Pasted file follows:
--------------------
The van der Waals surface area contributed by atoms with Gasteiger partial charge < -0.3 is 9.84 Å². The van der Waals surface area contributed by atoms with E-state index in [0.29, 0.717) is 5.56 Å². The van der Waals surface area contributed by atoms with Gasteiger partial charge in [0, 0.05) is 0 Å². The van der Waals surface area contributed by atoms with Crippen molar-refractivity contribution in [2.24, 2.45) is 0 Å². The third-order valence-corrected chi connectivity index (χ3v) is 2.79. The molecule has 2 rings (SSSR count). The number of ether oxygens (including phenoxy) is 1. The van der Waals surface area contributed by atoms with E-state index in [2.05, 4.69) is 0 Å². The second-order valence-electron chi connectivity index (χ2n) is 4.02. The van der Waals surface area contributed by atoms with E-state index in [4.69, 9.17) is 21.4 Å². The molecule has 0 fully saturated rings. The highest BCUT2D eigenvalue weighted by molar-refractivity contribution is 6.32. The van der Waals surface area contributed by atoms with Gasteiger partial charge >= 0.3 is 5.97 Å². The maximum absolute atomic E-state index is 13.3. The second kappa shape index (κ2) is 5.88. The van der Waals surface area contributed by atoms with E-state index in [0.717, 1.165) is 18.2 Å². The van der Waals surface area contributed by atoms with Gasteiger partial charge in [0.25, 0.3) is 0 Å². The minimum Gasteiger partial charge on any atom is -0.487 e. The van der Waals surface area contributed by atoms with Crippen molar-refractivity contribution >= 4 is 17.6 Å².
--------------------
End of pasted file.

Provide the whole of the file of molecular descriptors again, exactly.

The van der Waals surface area contributed by atoms with Gasteiger partial charge < -0.3 is 9.84 Å². The van der Waals surface area contributed by atoms with E-state index in [0.29, 0.717) is 5.56 Å². The van der Waals surface area contributed by atoms with Gasteiger partial charge in [0, 0.05) is 0 Å². The van der Waals surface area contributed by atoms with Crippen molar-refractivity contribution in [2.24, 2.45) is 0 Å². The third-order valence-corrected chi connectivity index (χ3v) is 2.79. The molecule has 2 rings (SSSR count). The number of ether oxygens (including phenoxy) is 1. The van der Waals surface area contributed by atoms with E-state index in [2.05, 4.69) is 0 Å². The second-order valence-electron chi connectivity index (χ2n) is 4.02. The van der Waals surface area contributed by atoms with E-state index in [4.69, 9.17) is 21.4 Å². The molecule has 0 fully saturated rings. The highest BCUT2D eigenvalue weighted by molar-refractivity contribution is 6.32. The van der Waals surface area contributed by atoms with Gasteiger partial charge >= 0.3 is 5.97 Å². The maximum absolute atomic E-state index is 13.3. The second kappa shape index (κ2) is 5.88. The van der Waals surface area contributed by atoms with E-state index in [0.717, 1.165) is 18.2 Å². The van der Waals surface area contributed by atoms with Gasteiger partial charge in [0.25, 0.3) is 0 Å². The minimum Gasteiger partial charge on any atom is -0.487 e. The van der Waals surface area contributed by atoms with Crippen molar-refractivity contribution >= 4 is 17.6 Å².